Brexiter hedge fund chief’s bets against UK economy fail to pay off | Business

Crispin Odey’s share of the profit of his hedge fund has fallen by £4m, as various bets made by the Brexit-backing billionaire against the UK economy and British businesses failed to pay off.

Odey collected £1.5m from Odey Asset Management in the year to 5 April, a 72% decline on the £5.5m he made in the previous 12 months, according to accounts filed at Companies House.

The hedge fund he founded in 1991 reported a 52% fall in profit to £8.8m, as Odey’s bets against the pound and a raft of UK retailers failed to immediately bear fruit.

Odey Asset Management has declared £149m of short positions against UK shops, banks, estate agents and property companies.

However, the fund has performed strongly in recent months, as the pound has fallen further and the share prices of a number of British businesses Odey bet against have collapsed.

His fund has gained more than 50% so far this year, including a return of 7% in October, making it one of the world’s best-performing hedge funds, according to the Financial Times.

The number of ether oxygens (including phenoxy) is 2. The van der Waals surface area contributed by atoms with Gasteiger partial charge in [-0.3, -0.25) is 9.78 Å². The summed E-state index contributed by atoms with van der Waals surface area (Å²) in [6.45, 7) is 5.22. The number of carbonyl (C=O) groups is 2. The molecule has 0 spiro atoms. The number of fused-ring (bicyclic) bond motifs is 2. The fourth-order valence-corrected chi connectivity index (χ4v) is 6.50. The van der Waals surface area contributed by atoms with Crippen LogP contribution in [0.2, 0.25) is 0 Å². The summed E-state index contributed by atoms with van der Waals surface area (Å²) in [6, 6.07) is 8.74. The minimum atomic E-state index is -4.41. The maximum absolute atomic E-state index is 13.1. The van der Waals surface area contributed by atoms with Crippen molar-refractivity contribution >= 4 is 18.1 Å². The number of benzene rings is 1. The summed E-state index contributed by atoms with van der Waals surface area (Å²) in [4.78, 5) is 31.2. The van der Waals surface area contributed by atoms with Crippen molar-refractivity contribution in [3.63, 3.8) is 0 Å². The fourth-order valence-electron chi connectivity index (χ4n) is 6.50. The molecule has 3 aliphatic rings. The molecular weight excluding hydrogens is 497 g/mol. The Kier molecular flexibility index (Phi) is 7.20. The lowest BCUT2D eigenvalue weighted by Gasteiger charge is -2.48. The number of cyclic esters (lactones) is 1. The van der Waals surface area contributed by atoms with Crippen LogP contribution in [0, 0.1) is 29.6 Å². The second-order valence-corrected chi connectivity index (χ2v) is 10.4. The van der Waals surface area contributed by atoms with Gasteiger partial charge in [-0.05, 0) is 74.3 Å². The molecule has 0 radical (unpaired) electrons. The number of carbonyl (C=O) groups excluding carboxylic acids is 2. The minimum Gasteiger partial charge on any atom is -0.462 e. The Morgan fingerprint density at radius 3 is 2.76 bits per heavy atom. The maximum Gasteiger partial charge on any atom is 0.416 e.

Last month, the fund made millions from a bet against the shopping centre owner Intu, shares in which plunged 42% after a proposed takeover collapsed. Odey also benefited from a £33m bet against Debenhams, which has had an 85% decline in its shares over the past year.

Odey was one of the most prominent supporters of the drive to leave the EU and donated almost £900,000 to pro-Brexit campaigns. He placed huge bets against the pound and government bonds in the run-up to the June 2016 referendum and made an estimated £220m profit when the pound collapsed following the leave victory.

The day after the vote, he told the BBC: “There’s that Italian expression – ‘Il mattino ha l’oro in bocca’ (the morning has gold in its mouth) and never has one felt so much that idea as this morning.”

Crispin Odey speaking after the Brexit vote – video

Odey has boasted that each day of Brexit-related political crisis is a “good day” for him and his hedge fund. “I have had a good day,” he told the Times last month, on a day when the pound fell 2%. “Bad days tend to be good days for us.”

He has repeatedly called for Theresa May to resign as prime minister and said he would “love” Boris Johnson to replace her.

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